Morgan Stanley Raises $500 Million So Far for 1GT Climate Investments

FILE PHOTO: A street sign stands near the Morgan Stanley worldwide headquarters building in New York May 8, 2009. REUTERS/Lucas Jackson/File Photo (REUTERS)
FILE PHOTO: A street sign stands near the Morgan Stanley worldwide headquarters building in New York May 8, 2009. REUTERS/Lucas Jackson/File Photo (REUTERS)


  • The investment bank’s 1GT growth strategy ties its share of profits to the achievement of carbon-reduction targets

Morgan Stanley has rounded up capital to cut back carbon emissions.

The investment bank’s 1GT climate-focused growth strategy has collected $500 million of the $1 billion it is seeking to back companies that together aim to reduce the equivalent of one gigaton of CO2 emissions by 2050.

European institutions, including Danish and British pension funds as well as a German insurer, contributed all the capital raised so far, said Vikram Raju, head of climate private-equity investing at Morgan Stanley Investment Management, the bank’s alternative investment unit. Raju leads the London-based 1GT strategy.

Denmark pension managers PenSam, Lærernes Pension, and P+ Pensionskassen for Akademikere have committed a total of €228.5 million, equivalent to $248.3 million, to the strategy, according to reports in Danish media.

“A lot of our deal flow is in Europe. A lot of our investors are in Europe. Naturally, Europe was our first stopping point," Raju said. “It’s our expectation that we will raise money in the U.S. going forward."

The 1GT strategy backs businesses in areas such as mobility, power, sustainable food and agriculture, as well as the circular economy. In its first deal, the unit last month co-led a $50 million investment in Everstream Analytics, a German provider of artificial-intelligence-based systems that help companies increase the efficiency of their supply chains.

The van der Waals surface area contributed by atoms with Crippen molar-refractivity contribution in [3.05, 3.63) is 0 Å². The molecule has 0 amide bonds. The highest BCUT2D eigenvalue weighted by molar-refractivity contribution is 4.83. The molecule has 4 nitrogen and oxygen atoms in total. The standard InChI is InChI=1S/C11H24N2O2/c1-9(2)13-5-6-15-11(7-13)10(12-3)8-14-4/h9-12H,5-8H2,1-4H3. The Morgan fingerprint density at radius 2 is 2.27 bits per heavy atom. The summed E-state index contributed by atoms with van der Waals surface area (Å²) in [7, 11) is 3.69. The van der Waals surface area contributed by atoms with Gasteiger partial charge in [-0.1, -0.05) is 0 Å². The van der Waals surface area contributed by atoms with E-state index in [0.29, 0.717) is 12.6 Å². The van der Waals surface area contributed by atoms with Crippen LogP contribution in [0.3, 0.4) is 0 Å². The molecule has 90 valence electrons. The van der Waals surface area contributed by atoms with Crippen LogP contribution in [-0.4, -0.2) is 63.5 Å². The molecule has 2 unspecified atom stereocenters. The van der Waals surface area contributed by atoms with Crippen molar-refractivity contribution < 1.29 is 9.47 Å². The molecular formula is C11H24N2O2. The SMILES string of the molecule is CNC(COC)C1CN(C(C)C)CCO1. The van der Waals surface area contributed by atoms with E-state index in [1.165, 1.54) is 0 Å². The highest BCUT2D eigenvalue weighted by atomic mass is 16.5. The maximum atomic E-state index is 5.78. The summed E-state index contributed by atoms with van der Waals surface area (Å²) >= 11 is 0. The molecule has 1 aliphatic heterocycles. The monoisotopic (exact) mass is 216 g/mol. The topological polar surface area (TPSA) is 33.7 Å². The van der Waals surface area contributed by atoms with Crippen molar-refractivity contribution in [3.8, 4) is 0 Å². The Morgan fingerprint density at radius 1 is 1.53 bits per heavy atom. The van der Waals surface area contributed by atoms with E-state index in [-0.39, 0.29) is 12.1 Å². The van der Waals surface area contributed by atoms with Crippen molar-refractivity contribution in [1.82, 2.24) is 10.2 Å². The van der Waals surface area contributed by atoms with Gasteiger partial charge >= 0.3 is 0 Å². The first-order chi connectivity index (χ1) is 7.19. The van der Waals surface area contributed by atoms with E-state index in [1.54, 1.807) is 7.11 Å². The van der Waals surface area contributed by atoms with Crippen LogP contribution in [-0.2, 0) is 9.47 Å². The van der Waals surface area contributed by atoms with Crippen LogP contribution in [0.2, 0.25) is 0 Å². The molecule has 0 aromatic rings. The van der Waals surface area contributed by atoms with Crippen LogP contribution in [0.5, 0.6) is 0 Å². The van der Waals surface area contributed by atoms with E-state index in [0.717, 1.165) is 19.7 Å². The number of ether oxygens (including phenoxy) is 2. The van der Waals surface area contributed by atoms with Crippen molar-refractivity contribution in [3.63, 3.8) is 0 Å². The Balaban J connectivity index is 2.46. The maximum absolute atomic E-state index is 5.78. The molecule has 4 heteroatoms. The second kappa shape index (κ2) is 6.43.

The company is adjusting its software to help customers better track emissions in their supply chains, Raju said. He added that the 1GT team estimated that Everstream can help customers cut emissions equivalent to at least 47 million metric tons of CO2 by 2050. That’s in line with the average contribution that each of the roughly 20 businesses 1GT plans to back will need to make to achieve the strategy’s total goal of cutting one billion tons of CO2 emissions—or the carbon that one tenth of the world’s forests capture in one year, according to Raju.

He added that his team also sees opportunities in businesses that help reduce energy consumption or make food production more sustainable.

“Food and food waste is a very big area for us," he added.

He declined to discuss the steps that some U.S. states have taken to restrict public pensions’ investments in fund strategies based on environmental, social and governance factors. Those states say the funds often are used to advance liberal agendas to the detriment of profits. ESG-focused strategies have also been criticized for greenwashing, or the exaggeration of environmental claims.

The 1GT strategy tried to steer clear of the controversy by concentrating only on carbon emissions and setting a target—the one gigaton cut—that it can measure and its investors can audit, Raju said. The strategy also has tied its performance-linked compensation to that goal.

“There is a lot of noise out there with respect to ESG, sustainability and green funds," Raju said. “When there is noise, you need focus."

Many fund managers in Europe have downgraded the ESG credentials of their strategies for fear of violating the European Union’s Sustainable Finance Disclosure Regulation, the bloc’s stringent anti-greenwashing rules, The Wall Street Journal has reported. In particular, a number of managers have dropped the so-called Article 9 fund designation, which requires that all investments aim for sustainability or reducing emissions.

Raju said that, despite the 1GT strategy’s focus on carbon emissions, Morgan Stanley’s process to ensure it could be labeled an Article 9 fund was “very long and elaborate."

“We have to show what systems were in place to track, measure and report emissions avoidance, which is not insignificant," he said. “And we were doing this process at the time when a lot of funds were retreating from the Article 9 label."

Write to Luis Garcia at

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